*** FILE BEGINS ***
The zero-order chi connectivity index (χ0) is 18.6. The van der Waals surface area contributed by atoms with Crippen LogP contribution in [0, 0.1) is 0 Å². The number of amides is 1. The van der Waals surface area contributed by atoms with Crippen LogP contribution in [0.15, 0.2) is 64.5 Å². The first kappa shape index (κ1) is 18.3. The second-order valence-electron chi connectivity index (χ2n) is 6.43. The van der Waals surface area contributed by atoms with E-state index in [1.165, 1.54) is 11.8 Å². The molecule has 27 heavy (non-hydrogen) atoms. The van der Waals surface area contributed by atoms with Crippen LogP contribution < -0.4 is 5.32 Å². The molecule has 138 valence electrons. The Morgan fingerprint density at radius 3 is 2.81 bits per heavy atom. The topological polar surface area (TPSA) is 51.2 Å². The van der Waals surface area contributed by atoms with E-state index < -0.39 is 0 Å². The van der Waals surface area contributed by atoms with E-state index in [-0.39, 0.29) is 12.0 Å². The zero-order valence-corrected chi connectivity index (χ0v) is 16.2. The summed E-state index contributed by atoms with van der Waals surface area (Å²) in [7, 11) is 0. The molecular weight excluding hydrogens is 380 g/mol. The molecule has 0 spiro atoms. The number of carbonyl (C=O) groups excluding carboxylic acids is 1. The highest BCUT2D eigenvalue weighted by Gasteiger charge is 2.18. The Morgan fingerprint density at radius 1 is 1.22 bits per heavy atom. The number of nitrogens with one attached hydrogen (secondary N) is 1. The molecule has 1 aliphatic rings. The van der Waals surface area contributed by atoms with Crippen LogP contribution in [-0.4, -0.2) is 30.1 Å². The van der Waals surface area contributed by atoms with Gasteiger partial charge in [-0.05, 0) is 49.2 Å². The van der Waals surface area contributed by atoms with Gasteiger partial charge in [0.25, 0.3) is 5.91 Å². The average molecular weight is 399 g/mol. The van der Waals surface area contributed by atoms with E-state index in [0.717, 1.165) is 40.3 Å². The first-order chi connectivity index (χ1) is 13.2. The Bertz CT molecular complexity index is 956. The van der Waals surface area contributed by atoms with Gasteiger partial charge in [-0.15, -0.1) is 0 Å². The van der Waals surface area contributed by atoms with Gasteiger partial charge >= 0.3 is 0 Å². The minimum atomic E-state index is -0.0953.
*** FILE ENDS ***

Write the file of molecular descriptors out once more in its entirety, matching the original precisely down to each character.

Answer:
The zero-order chi connectivity index (χ0) is 18.6. The van der Waals surface area contributed by atoms with Crippen LogP contribution in [0, 0.1) is 0 Å². The number of amides is 1. The van der Waals surface area contributed by atoms with Crippen LogP contribution in [0.15, 0.2) is 64.5 Å². The first kappa shape index (κ1) is 18.3. The second-order valence-electron chi connectivity index (χ2n) is 6.43. The van der Waals surface area contributed by atoms with E-state index in [1.165, 1.54) is 11.8 Å². The molecule has 27 heavy (non-hydrogen) atoms. The van der Waals surface area contributed by atoms with Crippen LogP contribution < -0.4 is 5.32 Å². The molecule has 138 valence electrons. The Morgan fingerprint density at radius 3 is 2.81 bits per heavy atom. The topological polar surface area (TPSA) is 51.2 Å². The van der Waals surface area contributed by atoms with E-state index < -0.39 is 0 Å². The van der Waals surface area contributed by atoms with E-state index in [-0.39, 0.29) is 12.0 Å². The zero-order valence-corrected chi connectivity index (χ0v) is 16.2. The summed E-state index contributed by atoms with van der Waals surface area (Å²) in [7, 11) is 0. The molecular weight excluding hydrogens is 380 g/mol. The molecule has 0 spiro atoms. The number of carbonyl (C=O) groups excluding carboxylic acids is 1. The highest BCUT2D eigenvalue weighted by Gasteiger charge is 2.18. The Morgan fingerprint density at radius 1 is 1.22 bits per heavy atom. The number of nitrogens with one attached hydrogen (secondary N) is 1. The molecule has 1 aliphatic rings. The van der Waals surface area contributed by atoms with Crippen LogP contribution in [-0.4, -0.2) is 30.1 Å². The van der Waals surface area contributed by atoms with Gasteiger partial charge in [-0.05, 0) is 49.2 Å². The van der Waals surface area contributed by atoms with Gasteiger partial charge in [0.25, 0.3) is 5.91 Å². The average molecular weight is 399 g/mol. The van der Waals surface area contributed by atoms with E-state index in [0.717, 1.165) is 40.3 Å². The first-order chi connectivity index (χ1) is 13.2. The Bertz CT molecular complexity index is 956. The van der Waals surface area contributed by atoms with Gasteiger partial charge in [-0.15, -0.1) is 0 Å². The van der Waals surface area contributed by atoms with Gasteiger partial charge >= 0.3 is 0 Å². The minimum atomic E-state index is -0.0953.